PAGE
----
When we moved to this land, there were some grape vines already growing here. They were slipskin grapes, and if they weren’t Concord grapes, they certainly were similar to Concords. That’s not too surprising, since the hardiest grape species are slipskin.
But you know what? Those kinds of grapes are too tart for me. They really do make my mouth pucker. For me, there are only two things to do with these kinds of grapes: make jam and make pie. That’s right, Concord grape pie. It’s why these grapes exist, as far as I’m concerned. And your kids will have fun helping you make it.
Concord Grape Pie
This recipe came from an ancient copy of Farm Journal’s Country Cookbook, page 414. Serve with vanilla ice cream.
1 unbaked pie shell
4 1/2 cups Concord grapes
1 cup sugar
1/4 cup flour
2 teaspoons lemon juice
1/8 teaspoon salt
Oat Streusel (recipe below)
Wash grapes. Remove skins by pinching at end opposite stem. (That’s the part your kids will have fun doing for you!) Reserve skins. Place pulp in saucepan and bring to a boil; cook a few minutes until pulp is soft. Put through strainer or food mill, while pulp is hot, to removes seeds. Mix strained pulp with skins. Stir in sugar, flour, lemon juice, and salt. Place grape mixture in pastry-lined pie pan. Sprinkle on Oat Streusel or, if you prefer, you can crimp on a top crust. Bake in 425F oven 35 to 40 minutes.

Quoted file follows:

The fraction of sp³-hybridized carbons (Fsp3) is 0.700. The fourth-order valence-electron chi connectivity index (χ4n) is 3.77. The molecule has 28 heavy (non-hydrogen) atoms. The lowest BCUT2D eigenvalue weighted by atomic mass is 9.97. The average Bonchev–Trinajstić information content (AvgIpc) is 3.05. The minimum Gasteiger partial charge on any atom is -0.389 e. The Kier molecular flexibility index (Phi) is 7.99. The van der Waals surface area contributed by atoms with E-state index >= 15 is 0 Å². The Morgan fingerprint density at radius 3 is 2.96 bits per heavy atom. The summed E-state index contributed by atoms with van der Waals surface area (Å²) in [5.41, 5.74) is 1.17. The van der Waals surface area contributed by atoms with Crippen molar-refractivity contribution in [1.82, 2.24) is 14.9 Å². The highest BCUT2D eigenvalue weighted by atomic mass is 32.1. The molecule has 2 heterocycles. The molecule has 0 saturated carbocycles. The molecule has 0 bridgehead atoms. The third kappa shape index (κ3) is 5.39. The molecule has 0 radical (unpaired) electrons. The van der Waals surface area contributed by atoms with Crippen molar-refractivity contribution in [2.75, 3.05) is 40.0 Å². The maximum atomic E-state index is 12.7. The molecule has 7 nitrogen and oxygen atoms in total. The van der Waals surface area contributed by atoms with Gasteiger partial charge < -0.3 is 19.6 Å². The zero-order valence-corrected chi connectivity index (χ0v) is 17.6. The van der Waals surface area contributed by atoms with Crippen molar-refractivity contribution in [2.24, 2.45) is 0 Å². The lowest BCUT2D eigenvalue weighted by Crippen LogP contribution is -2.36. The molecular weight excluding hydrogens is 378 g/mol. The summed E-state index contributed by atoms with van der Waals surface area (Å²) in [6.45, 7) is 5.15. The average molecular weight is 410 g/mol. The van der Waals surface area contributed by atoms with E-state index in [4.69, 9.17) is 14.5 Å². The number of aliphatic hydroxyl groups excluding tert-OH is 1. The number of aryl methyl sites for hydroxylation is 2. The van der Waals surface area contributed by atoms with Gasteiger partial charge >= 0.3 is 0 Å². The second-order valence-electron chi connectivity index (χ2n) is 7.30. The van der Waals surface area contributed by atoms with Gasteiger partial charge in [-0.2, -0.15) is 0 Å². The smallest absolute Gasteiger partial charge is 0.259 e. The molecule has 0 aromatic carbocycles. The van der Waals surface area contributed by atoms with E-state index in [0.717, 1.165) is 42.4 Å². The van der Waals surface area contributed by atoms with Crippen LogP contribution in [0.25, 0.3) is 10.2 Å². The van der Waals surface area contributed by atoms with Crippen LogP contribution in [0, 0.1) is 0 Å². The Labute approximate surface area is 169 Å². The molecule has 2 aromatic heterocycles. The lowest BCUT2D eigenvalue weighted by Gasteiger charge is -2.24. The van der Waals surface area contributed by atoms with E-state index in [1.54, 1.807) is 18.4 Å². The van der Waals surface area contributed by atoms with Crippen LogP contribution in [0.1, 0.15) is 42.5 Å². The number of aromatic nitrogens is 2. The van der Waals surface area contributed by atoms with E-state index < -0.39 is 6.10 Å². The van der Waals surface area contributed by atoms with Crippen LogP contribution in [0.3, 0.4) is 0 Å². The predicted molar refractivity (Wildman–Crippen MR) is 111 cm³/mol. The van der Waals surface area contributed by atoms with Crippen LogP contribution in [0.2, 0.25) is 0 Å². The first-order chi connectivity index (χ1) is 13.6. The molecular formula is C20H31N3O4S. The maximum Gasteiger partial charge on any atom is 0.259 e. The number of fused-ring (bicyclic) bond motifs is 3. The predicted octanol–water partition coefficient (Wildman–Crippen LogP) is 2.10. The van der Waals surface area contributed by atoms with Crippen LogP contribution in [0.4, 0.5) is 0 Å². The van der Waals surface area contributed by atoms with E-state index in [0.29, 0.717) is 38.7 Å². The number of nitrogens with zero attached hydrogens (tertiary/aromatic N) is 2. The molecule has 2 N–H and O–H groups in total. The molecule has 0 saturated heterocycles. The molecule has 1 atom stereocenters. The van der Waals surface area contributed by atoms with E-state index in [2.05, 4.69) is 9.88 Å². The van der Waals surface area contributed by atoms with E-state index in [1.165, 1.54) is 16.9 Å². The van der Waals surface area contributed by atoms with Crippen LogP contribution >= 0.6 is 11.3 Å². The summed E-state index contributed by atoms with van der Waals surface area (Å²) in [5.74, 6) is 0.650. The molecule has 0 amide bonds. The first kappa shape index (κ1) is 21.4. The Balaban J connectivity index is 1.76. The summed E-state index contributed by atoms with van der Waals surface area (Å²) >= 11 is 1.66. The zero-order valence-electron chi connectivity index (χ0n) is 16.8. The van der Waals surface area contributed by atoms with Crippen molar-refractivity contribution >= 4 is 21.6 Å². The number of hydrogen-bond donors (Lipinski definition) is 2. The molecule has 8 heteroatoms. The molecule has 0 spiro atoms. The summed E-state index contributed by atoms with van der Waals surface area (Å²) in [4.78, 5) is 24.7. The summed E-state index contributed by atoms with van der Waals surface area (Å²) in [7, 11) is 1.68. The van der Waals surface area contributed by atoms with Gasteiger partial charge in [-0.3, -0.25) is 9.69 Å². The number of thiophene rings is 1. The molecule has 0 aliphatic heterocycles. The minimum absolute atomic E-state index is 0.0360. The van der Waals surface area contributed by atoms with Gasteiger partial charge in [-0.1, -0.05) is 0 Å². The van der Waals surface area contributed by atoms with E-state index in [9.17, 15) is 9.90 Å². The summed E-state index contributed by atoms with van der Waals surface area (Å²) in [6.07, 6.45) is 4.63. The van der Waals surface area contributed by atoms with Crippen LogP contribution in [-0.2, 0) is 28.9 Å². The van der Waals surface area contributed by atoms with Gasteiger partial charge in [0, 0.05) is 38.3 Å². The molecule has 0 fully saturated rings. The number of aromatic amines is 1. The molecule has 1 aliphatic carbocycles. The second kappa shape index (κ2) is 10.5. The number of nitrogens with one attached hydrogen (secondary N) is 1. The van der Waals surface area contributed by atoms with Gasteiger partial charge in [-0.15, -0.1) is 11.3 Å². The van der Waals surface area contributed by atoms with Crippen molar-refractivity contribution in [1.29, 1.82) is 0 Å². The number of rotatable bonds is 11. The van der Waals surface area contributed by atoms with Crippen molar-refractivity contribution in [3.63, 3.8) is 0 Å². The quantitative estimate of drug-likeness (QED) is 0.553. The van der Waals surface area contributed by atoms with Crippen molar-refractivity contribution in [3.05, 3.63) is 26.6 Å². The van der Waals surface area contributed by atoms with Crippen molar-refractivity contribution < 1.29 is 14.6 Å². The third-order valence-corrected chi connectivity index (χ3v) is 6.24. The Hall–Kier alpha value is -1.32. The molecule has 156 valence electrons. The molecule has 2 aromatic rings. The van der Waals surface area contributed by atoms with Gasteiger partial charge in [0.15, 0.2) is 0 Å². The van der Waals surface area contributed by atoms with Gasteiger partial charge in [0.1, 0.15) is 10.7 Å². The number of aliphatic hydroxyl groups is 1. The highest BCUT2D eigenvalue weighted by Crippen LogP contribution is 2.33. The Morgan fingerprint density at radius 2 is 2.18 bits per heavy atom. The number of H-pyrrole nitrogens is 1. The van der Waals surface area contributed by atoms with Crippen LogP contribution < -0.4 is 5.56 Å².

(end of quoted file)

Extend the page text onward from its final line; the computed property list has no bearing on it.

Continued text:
Oat Streusel Topping
1/2 cup quick-cooking oats
1/2 cup brown sugar — packed
1/4 cup flour
1/4 cup butter
Do you want to grow grapes?
Here are some resources to get you started:
- St. Lawrence Nurseries has a wide variety of grapes suited to cold climates. They are in USDA hardiness zone 3 and they grow their own stock. We have gotten several kinds of woody fruits from them and they have all performed well. They also have a better selection of books on growing grapes in cold climates than Amazon does.
- Growing Grapes for Home Use – a discussion of the best grapes to grow in cold climates and how to grow them, provided by the Minnesota Cooperative Extension.